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Dynamic Memory. A Theory of Reminding and Learning in Computers and People - Schank R.C.

Schank R.C. Dynamic Memory. A Theory of Reminding and Learning in Computers and People - Cambridge University Press, 1982. - 250 p.
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To consider an example: We can imagine a head of state on a state visit getting into an argument that disrupts the visit. Hearing about this could remind you of arguments with your mother on a visit, It could also remind you of a rainstorm during a picnic Recall that any given input is processed on many different levels simultaneously Imagine a context in which our supposed head of state visit took a great deal of planning, went smoothly at the outset, was expected to have great ramifications for future efforts at consummating an important deal, and then went awry because of some capricious act under the control of no one in particular that caused the argument and the subsequent diplomatic rift, The same sort of thing could be happening at a well-planned picnic that was intended to have important personal or business ramifications and then got fouled up because of the weather that in turn permanently ruined the pending deal,
A less fanciful example of the same phenomenon occurs in watching a play or movie. If you have seen Romeo and Juliet and are watching West Side Story for the first time, it is highly likely that at some point in the middle of West Side Story you will notice that it is the Romeo and Juliet story in a modern-day New York, with music Such a realization is a reminding experience of the classic kind That is, this reminding represents true understanding of the kind we mentioned earlier between McDonald’s and Burger King, Here again the reminding matches the most relevant piece of memory and that brings with it a great many expectations that are both relevant and valid
But the complexity in matching West Side Story to Romeo and Juliet is
Dynamic memory
tremendous. In the Burger King example, it was only necessary to be in some sort of fast food script and proceed merrily down that script. But in this example, everything is superficially different. The city is New York, there is a gang warfare, there are songs. To see West Side Story as an instance of Romeo and Juliet one must be not only processing the normal complement of scripts and goals. One must also be, in a sense, summarizing the overall plot to oneself, because that is where the match occurs.
Thus, we have yet another level of analysis that people must be engaged in, in understanding, that of making an overall assessment of events in terms of their goals, the conditions that obtain during the pursuit of those goals, the events of their actions, the interpersonal relationships that are affected, and the eventual outcome of the entire situation.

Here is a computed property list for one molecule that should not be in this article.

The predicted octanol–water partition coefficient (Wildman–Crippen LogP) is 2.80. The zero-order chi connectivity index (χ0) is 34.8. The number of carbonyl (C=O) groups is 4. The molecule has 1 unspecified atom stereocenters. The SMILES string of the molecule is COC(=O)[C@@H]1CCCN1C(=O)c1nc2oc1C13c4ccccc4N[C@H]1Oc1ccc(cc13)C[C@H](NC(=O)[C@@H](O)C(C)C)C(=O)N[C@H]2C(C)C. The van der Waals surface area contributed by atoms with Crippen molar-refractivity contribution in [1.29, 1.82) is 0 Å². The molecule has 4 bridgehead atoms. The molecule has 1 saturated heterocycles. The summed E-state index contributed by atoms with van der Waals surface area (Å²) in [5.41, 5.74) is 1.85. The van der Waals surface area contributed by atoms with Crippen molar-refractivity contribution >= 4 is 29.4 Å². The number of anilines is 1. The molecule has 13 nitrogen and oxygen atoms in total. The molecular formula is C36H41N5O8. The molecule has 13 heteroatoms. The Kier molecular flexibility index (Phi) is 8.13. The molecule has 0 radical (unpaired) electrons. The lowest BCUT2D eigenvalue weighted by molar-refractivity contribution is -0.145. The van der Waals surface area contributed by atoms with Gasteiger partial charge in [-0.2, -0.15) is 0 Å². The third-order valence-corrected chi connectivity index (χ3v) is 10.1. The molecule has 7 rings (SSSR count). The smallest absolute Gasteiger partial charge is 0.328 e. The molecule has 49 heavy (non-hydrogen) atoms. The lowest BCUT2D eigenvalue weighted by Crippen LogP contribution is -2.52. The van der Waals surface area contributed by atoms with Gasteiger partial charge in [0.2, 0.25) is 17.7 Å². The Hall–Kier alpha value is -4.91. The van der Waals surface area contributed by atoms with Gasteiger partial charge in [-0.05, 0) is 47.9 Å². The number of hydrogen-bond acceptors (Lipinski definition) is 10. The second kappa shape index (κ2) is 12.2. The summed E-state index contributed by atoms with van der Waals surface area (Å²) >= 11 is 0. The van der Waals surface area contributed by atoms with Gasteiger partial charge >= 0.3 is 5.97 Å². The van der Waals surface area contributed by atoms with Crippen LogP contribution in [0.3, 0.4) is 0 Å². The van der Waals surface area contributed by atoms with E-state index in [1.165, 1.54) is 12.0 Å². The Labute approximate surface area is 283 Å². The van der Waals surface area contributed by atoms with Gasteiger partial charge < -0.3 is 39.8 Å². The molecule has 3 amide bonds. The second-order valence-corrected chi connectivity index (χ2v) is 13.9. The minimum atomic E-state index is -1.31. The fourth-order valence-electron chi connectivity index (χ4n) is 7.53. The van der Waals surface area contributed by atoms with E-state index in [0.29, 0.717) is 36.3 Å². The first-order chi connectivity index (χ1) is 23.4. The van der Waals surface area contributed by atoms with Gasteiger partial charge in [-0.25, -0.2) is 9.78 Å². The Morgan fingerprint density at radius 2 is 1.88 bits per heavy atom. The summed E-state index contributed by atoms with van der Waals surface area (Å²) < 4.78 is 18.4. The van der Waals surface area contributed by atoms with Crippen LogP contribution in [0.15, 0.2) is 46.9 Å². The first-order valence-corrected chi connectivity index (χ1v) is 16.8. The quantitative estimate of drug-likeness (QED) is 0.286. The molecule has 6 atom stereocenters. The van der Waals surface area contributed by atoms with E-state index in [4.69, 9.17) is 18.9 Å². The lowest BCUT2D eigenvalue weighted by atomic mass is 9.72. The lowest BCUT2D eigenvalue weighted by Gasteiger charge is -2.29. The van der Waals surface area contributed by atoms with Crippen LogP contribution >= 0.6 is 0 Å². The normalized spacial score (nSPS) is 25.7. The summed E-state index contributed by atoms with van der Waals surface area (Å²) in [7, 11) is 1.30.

When a new input is received, in addition to all the other analyses we have suggested, we also tend to draw conclusions from what we have just processed. Often these conclusions themselves can remind us of something. A moral derived from a story, the realization of the point of the story, and so on, can each serve as an index to memories that have been stored in terms of the points they illustrate or the messages they convey.
Such reminding depends, of course, on our having made the actual categorization or index for the prototypical story. In other words, unlike the other kinds of reminding that we have so far discussed, here we would have had to pre-analyze the prototypical story in terms of its moral message or point. Indeed, we probably do just that. Why else would we choose to remember a joke or story unless it had a point we were particularly fond of?
But here the problem is one of finding the adage or joke that is relevant. We found the drunk joke mentioned earlier because the plans being used were the same. Similarly, we can find morals when physical or situational structures such as scripts are the same. But what do we do when the only similarity is the moral itself? To find memories that way implies that there are higher level structures in memory that correspond to such morals. This also involves being reminded across contexts. We shall have to come up with structures that can account for such remindings,
Intentional reminding
The last type of reminding we shall discuss is what we label intentional reminding. Sometimes one can get reminded of something by just the
Reminding and memory
right mix of ingredients, by the right question to memory, so to speak: In those circustances, reminding is not directly caused by the kind of processing that we are doing at the time Rather , the processing is directed by the desire to call a relevant past experience to mind. It is as if we were trying to be reminded. We, as processors, know that if only we were to be reminded of something here, it would help us in our processing. We thus try to get reminded. If we are trying to answer a question, then reminding is a form of getting the answer . In other words, we try to remind ourselves of the answer. But, even if what we are doing is simply trying to understand a situation, intentional reminding represents our attempt to come up with a relevant experience that will help us to understand our current situation Not all intentional reminding is consciously intended, however. Much of it comes from just thinking about what is happening to us at a given time, without any conscious feeling that we wish we were reminded of something. Our thinking of a way to solve a particular problem often causes us to be reminded.
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